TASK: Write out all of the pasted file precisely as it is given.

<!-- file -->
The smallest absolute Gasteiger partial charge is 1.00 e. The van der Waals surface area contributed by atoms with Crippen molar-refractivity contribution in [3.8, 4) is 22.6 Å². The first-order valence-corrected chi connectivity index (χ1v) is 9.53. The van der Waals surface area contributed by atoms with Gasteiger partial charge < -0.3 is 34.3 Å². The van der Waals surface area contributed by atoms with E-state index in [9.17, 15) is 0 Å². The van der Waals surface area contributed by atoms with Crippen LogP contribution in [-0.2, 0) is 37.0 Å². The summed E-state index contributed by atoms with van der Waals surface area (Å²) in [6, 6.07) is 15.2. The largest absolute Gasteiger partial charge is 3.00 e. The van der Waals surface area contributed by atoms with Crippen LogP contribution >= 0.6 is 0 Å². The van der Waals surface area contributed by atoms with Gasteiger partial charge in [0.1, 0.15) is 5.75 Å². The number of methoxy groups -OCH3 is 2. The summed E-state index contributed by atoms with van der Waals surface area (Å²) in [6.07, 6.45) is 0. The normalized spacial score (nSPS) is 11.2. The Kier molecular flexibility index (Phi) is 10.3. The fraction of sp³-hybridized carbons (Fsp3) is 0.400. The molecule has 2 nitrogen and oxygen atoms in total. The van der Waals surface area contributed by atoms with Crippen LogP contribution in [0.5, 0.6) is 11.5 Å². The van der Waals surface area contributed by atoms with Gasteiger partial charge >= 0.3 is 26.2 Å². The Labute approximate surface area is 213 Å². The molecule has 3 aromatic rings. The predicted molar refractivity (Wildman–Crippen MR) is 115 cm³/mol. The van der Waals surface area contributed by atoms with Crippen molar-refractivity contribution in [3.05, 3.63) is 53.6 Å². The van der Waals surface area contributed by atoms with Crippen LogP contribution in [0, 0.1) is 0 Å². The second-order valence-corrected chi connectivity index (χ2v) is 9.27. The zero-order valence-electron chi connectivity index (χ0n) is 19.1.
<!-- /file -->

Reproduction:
The smallest absolute Gasteiger partial charge is 1.00 e. The van der Waals surface area contributed by atoms with Crippen molar-refractivity contribution in [3.8, 4) is 22.6 Å². The first-order valence-corrected chi connectivity index (χ1v) is 9.53. The van der Waals surface area contributed by atoms with Gasteiger partial charge < -0.3 is 34.3 Å². The van der Waals surface area contributed by atoms with E-state index in [9.17, 15) is 0 Å². The van der Waals surface area contributed by atoms with Crippen LogP contribution in [-0.2, 0) is 37.0 Å². The summed E-state index contributed by atoms with van der Waals surface area (Å²) in [6, 6.07) is 15.2. The largest absolute Gasteiger partial charge is 3.00 e. The van der Waals surface area contributed by atoms with Crippen LogP contribution >= 0.6 is 0 Å². The van der Waals surface area contributed by atoms with Gasteiger partial charge in [0.1, 0.15) is 5.75 Å². The number of methoxy groups -OCH3 is 2. The summed E-state index contributed by atoms with van der Waals surface area (Å²) in [6.07, 6.45) is 0. The normalized spacial score (nSPS) is 11.2. The Kier molecular flexibility index (Phi) is 10.3. The fraction of sp³-hybridized carbons (Fsp3) is 0.400. The molecule has 2 nitrogen and oxygen atoms in total. The van der Waals surface area contributed by atoms with Crippen LogP contribution in [0.5, 0.6) is 11.5 Å². The van der Waals surface area contributed by atoms with Gasteiger partial charge >= 0.3 is 26.2 Å². The Labute approximate surface area is 213 Å². The molecule has 3 aromatic rings. The predicted molar refractivity (Wildman–Crippen MR) is 115 cm³/mol. The van der Waals surface area contributed by atoms with Crippen molar-refractivity contribution in [3.05, 3.63) is 53.6 Å². The van der Waals surface area contributed by atoms with Crippen LogP contribution in [0, 0.1) is 0 Å². The second-order valence-corrected chi connectivity index (χ2v) is 9.27. The zero-order valence-electron chi connectivity index (χ0n) is 19.1.